Saturday, April 2, 2016

Come on a Hike With Us 2 Part 2

Welcome back for part 2.

Here is our cheap tent.  Melinda picked it up at a grocery store in Maseru for M350 or roughly $21.82.  The tent was about 5 inches shorter in length than I am tall.  We barely managed to fit both bags, two sleeping pads, and ourselves into the hovel.  

The tent claimed to be waterproof, which was probably true because it had the breathability of a thick garbage bag.  That little strip of fabric on top is the rainfly that modestly covers the two tiny vents.  My innards fittingly decided to act up that night and I think I farted approximately 300 times (Melinda is a good sport).  There was so much condensation build up in the morning that my down bag was soaked.  I slept maybe 1 hour collectively so I was a bit mentally fatigued.  

I emerged from the cramped and moist cave first and took the liberty of airing out most of our clothing.

It was roughly 40˚ and windy in the morning.  I heard “do I have to come out?”.  I made us coffee (Hero of the morning) and we bummed for a bit together before it warmed up.

Getting ready for the day.

There's my girl, ready to tackle another day. 

We both layered up for the descent.  It was sprinkling off and on all morning.  

We headed down the hill towards the same river bed I took the GPS reading at the day prior.  We decided to head up the draw, which runs from the bottom right to the top left of the photo.

I was caught with my pants down.  We filed up our water containers at the river and headed up the hill.

There were numerous bogs we had to cross.  We had to jump from mound to mound in order to stay dry.  It seemed like a level from Super Mario World.

Our feet got wet the day before so we took our time to stay dry this day.

Almost to the top.  The clouds severely restricted our visibility.  At the top we could see the A31 road and a clear route, which would easily take us to Sani Pass.  We decided to take the more "interesting" route back.  We wouldn’t have seen the Drakensberg cliffs if we had taken the designated route back.  

We descended into a valley and the temperature climbed.  This shepherd ran over to us to ask "Le ea kae?" or "where are you all going?".  They were very curious about us.  The shepherds make some interesting clothing decisions.  Underwear, a blanket, gum boots, and a beanie seems to be the norm.  

We hiked past many shepherd dwellings.

We followed the river south to the edge of the Drakensberg cliffs.  I later learned this stretch is known as the Managing Pass.

Looking north from the cliffs.  The trail head is just west (left) of the tall flat top peak in the center right of the photo.  

We ate lunch and admired the Drakensbergs for a bit.  For the most part, the cliffs mark the boundary between Lesotho and South Africa.  I did my first international trundle.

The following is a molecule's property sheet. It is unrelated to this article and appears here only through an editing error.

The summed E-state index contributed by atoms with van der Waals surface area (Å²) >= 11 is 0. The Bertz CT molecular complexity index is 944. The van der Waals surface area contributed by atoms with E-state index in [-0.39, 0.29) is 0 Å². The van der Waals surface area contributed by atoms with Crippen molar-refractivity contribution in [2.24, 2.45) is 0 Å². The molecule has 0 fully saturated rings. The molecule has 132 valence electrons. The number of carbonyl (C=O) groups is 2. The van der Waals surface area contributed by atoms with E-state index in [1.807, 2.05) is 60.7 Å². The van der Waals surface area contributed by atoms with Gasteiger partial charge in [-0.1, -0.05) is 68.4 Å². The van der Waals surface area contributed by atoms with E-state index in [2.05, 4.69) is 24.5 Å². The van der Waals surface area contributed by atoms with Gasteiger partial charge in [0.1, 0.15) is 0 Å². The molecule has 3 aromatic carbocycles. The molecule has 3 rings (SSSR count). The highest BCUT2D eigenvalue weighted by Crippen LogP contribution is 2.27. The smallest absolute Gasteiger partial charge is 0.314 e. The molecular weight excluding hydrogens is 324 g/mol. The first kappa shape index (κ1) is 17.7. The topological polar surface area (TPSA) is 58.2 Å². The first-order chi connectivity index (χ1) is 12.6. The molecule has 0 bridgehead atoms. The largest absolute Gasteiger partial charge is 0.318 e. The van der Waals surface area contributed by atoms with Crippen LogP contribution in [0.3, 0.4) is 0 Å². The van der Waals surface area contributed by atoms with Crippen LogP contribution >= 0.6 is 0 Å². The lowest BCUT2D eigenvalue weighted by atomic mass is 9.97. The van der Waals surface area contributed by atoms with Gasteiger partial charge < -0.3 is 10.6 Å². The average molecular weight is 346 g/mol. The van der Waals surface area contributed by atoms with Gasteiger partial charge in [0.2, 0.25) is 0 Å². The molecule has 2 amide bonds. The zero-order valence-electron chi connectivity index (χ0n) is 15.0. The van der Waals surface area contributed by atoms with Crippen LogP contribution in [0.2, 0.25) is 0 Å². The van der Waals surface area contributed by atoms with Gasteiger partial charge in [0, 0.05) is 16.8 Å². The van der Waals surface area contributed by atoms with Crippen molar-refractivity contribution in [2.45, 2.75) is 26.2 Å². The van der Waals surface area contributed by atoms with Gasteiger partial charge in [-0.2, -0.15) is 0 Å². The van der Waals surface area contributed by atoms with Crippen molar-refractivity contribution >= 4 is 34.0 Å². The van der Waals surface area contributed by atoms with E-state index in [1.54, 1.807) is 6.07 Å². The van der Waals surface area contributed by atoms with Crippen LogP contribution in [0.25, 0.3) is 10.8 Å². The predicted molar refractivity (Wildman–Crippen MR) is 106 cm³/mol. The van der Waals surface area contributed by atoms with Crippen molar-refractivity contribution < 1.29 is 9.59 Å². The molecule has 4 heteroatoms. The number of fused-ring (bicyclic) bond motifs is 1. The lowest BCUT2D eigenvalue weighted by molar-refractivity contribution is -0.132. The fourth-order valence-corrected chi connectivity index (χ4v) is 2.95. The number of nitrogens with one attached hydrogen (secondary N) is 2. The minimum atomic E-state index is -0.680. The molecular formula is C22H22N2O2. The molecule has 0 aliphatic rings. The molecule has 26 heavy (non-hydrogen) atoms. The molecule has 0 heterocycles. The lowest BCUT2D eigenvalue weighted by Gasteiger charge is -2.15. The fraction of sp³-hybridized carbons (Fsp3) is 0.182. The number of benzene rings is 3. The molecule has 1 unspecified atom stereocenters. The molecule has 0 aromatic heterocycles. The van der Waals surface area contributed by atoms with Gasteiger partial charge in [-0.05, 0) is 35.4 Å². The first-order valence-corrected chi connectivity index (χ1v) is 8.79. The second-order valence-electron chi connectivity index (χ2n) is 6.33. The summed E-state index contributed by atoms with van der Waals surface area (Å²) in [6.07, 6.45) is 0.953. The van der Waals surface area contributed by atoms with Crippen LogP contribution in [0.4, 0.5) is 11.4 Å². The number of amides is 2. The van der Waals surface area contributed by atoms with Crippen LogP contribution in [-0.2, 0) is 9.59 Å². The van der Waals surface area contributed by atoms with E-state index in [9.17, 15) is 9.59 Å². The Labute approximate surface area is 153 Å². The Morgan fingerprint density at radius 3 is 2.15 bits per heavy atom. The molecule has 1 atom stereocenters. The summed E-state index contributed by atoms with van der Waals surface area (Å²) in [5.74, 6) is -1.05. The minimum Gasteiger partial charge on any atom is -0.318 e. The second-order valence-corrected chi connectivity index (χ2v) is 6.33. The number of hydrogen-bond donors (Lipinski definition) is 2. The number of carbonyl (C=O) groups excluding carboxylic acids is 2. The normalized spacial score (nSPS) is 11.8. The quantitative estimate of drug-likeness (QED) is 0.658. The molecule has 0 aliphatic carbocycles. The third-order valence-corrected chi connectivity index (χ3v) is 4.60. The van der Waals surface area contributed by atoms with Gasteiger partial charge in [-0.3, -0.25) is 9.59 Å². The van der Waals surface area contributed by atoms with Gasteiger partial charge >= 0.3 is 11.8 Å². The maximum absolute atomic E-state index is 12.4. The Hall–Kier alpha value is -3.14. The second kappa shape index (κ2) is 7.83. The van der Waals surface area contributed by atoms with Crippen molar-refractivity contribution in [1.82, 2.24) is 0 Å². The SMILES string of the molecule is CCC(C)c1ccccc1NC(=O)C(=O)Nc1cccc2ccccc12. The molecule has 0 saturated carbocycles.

Me near the windy cliff.

The Drakensbergs offer some amazing cliff views.  The cliffs are the only thing keeping the baboons from getting to us.

A view of the South African low lands.  Jeff, Ben, and Wagner planned on walking down the road the following day in order to hopefully see some baboons.  

We headed up the Tsatsa-la-Mangaung range to cross into the Thaba Tseka district on our way to Sani Pass.  

After I gave Melinda a few “just over this hill's” and “we should be able to see Sani around this next corner's”, they finally rang true.  Seeing Sani was a huge moral boost as we were a few hours behind schedule because we decided to take the more adventuresome route instead of sticking to the “trail”.  The Masobasoba or Hodson’s Peaks are visible in the background.  

We slowly descended the above peak and continued onto Sani.

This ram had painted horns.  Melinda said he looked like he was ready to go to a football game.  

This sad looking horse was both thin and had a bad sore on his back.  I’m guessing it was from bareback riding, which is common in poorer areas.  As a side note I thought this photo looked like an M.C. Escher sketch as the hill slopes one way and the horse is leaning the opposite direction.

Almost done.  We got to the Sani restaurant around 3pm and met up with Ryan and Lisa Ried, Jeff, Ben and Wagner.  

What a trip.  We stayed for a few beers with the others and then headed to the road to hitch hike back.  

Melinda at the Sani Pass border.  

We were picked up by the first vehicle that came our way.  It was a nice couple, she was from Mokhotlong and he was from Johannesburg.  

The couple dropped us off at the A1 junction and we only had to wait a few minutes for a taxi ride.  There were some obnoxious drunk men in the taxi but we both just wanted to get back.  Melinda cracked open the window and I was able to capture this double rainbow on the way to my place.  

We arrived at my place in time for a decent sunset.  We spent the following day unpacking, cleaning, and just relaxing.  

Melinda left the following day.  We will see each other again on April 29th at the historic Thaba Bosiu site for peer support network training.  

Thanks for coming along with us.


- Joel

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